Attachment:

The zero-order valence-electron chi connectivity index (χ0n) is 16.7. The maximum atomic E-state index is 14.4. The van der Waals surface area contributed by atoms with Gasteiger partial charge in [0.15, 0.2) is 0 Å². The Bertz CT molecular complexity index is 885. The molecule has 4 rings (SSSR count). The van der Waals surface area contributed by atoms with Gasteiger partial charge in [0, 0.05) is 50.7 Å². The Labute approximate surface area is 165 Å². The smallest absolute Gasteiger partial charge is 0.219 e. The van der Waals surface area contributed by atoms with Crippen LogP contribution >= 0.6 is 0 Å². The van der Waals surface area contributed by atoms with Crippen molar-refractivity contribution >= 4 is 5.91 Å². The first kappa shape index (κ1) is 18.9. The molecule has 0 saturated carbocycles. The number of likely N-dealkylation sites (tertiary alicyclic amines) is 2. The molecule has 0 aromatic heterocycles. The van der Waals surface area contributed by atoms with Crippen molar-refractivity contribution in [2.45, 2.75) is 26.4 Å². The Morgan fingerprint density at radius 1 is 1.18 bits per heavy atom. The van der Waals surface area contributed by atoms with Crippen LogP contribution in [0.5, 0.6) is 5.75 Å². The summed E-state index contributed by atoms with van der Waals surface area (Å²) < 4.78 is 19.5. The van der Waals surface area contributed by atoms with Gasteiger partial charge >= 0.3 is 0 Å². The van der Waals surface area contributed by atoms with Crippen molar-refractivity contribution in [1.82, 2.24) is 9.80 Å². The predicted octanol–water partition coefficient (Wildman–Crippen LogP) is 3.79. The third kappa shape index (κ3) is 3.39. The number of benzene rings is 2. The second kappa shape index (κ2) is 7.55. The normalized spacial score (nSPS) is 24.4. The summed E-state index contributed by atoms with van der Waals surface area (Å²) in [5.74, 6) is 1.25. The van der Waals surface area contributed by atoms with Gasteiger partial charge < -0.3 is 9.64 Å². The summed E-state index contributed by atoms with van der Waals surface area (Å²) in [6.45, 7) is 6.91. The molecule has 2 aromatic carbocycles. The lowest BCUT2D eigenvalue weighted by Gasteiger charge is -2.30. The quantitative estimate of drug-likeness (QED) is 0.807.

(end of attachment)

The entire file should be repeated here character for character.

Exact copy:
The zero-order valence-electron chi connectivity index (χ0n) is 16.7. The maximum atomic E-state index is 14.4. The van der Waals surface area contributed by atoms with Gasteiger partial charge in [0.15, 0.2) is 0 Å². The Bertz CT molecular complexity index is 885. The molecule has 4 rings (SSSR count). The van der Waals surface area contributed by atoms with Gasteiger partial charge in [0, 0.05) is 50.7 Å². The Labute approximate surface area is 165 Å². The smallest absolute Gasteiger partial charge is 0.219 e. The van der Waals surface area contributed by atoms with Crippen LogP contribution >= 0.6 is 0 Å². The van der Waals surface area contributed by atoms with Crippen molar-refractivity contribution >= 4 is 5.91 Å². The first kappa shape index (κ1) is 18.9. The molecule has 0 saturated carbocycles. The number of likely N-dealkylation sites (tertiary alicyclic amines) is 2. The molecule has 0 aromatic heterocycles. The van der Waals surface area contributed by atoms with Crippen molar-refractivity contribution in [2.45, 2.75) is 26.4 Å². The Morgan fingerprint density at radius 1 is 1.18 bits per heavy atom. The van der Waals surface area contributed by atoms with Crippen LogP contribution in [0.5, 0.6) is 5.75 Å². The summed E-state index contributed by atoms with van der Waals surface area (Å²) < 4.78 is 19.5. The van der Waals surface area contributed by atoms with Gasteiger partial charge >= 0.3 is 0 Å². The van der Waals surface area contributed by atoms with Crippen molar-refractivity contribution in [1.82, 2.24) is 9.80 Å². The predicted octanol–water partition coefficient (Wildman–Crippen LogP) is 3.79. The third kappa shape index (κ3) is 3.39. The number of benzene rings is 2. The second kappa shape index (κ2) is 7.55. The normalized spacial score (nSPS) is 24.4. The summed E-state index contributed by atoms with van der Waals surface area (Å²) in [5.74, 6) is 1.25. The van der Waals surface area contributed by atoms with Gasteiger partial charge < -0.3 is 9.64 Å². The summed E-state index contributed by atoms with van der Waals surface area (Å²) in [6.45, 7) is 6.91. The molecule has 2 aromatic carbocycles. The lowest BCUT2D eigenvalue weighted by Gasteiger charge is -2.30. The quantitative estimate of drug-likeness (QED) is 0.807.